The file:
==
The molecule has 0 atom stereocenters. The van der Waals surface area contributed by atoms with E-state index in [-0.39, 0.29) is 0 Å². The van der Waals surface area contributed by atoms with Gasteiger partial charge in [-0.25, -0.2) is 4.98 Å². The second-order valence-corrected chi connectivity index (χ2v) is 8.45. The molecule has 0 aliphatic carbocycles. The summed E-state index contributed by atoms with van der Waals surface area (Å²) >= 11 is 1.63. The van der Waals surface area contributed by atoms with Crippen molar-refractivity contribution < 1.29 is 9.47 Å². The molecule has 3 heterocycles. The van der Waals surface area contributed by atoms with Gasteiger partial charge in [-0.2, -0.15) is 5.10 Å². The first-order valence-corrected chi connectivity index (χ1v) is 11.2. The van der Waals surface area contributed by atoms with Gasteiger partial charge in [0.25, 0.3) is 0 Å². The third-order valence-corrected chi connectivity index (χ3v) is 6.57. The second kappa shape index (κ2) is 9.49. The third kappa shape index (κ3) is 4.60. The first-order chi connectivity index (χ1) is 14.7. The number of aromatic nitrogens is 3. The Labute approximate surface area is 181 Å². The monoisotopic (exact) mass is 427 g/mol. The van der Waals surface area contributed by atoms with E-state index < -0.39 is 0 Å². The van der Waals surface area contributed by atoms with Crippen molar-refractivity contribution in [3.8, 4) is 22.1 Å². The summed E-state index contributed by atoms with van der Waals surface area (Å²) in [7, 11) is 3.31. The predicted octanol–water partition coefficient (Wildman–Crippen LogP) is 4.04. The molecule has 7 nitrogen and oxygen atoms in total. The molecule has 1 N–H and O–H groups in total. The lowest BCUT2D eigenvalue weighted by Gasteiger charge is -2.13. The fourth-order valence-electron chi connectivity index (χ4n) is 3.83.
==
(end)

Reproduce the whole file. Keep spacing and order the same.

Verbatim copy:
The molecule has 0 atom stereocenters. The van der Waals surface area contributed by atoms with E-state index in [-0.39, 0.29) is 0 Å². The van der Waals surface area contributed by atoms with Gasteiger partial charge in [-0.25, -0.2) is 4.98 Å². The second-order valence-corrected chi connectivity index (χ2v) is 8.45. The molecule has 0 aliphatic carbocycles. The summed E-state index contributed by atoms with van der Waals surface area (Å²) >= 11 is 1.63. The van der Waals surface area contributed by atoms with Crippen molar-refractivity contribution < 1.29 is 9.47 Å². The molecule has 3 heterocycles. The van der Waals surface area contributed by atoms with Gasteiger partial charge in [-0.2, -0.15) is 5.10 Å². The first-order valence-corrected chi connectivity index (χ1v) is 11.2. The van der Waals surface area contributed by atoms with Gasteiger partial charge in [0.25, 0.3) is 0 Å². The third-order valence-corrected chi connectivity index (χ3v) is 6.57. The second kappa shape index (κ2) is 9.49. The third kappa shape index (κ3) is 4.60. The first-order chi connectivity index (χ1) is 14.7. The number of aromatic nitrogens is 3. The Labute approximate surface area is 181 Å². The monoisotopic (exact) mass is 427 g/mol. The van der Waals surface area contributed by atoms with E-state index < -0.39 is 0 Å². The van der Waals surface area contributed by atoms with Crippen molar-refractivity contribution in [3.8, 4) is 22.1 Å². The summed E-state index contributed by atoms with van der Waals surface area (Å²) in [7, 11) is 3.31. The predicted octanol–water partition coefficient (Wildman–Crippen LogP) is 4.04. The molecule has 7 nitrogen and oxygen atoms in total. The molecule has 1 N–H and O–H groups in total. The lowest BCUT2D eigenvalue weighted by Gasteiger charge is -2.13. The fourth-order valence-electron chi connectivity index (χ4n) is 3.83.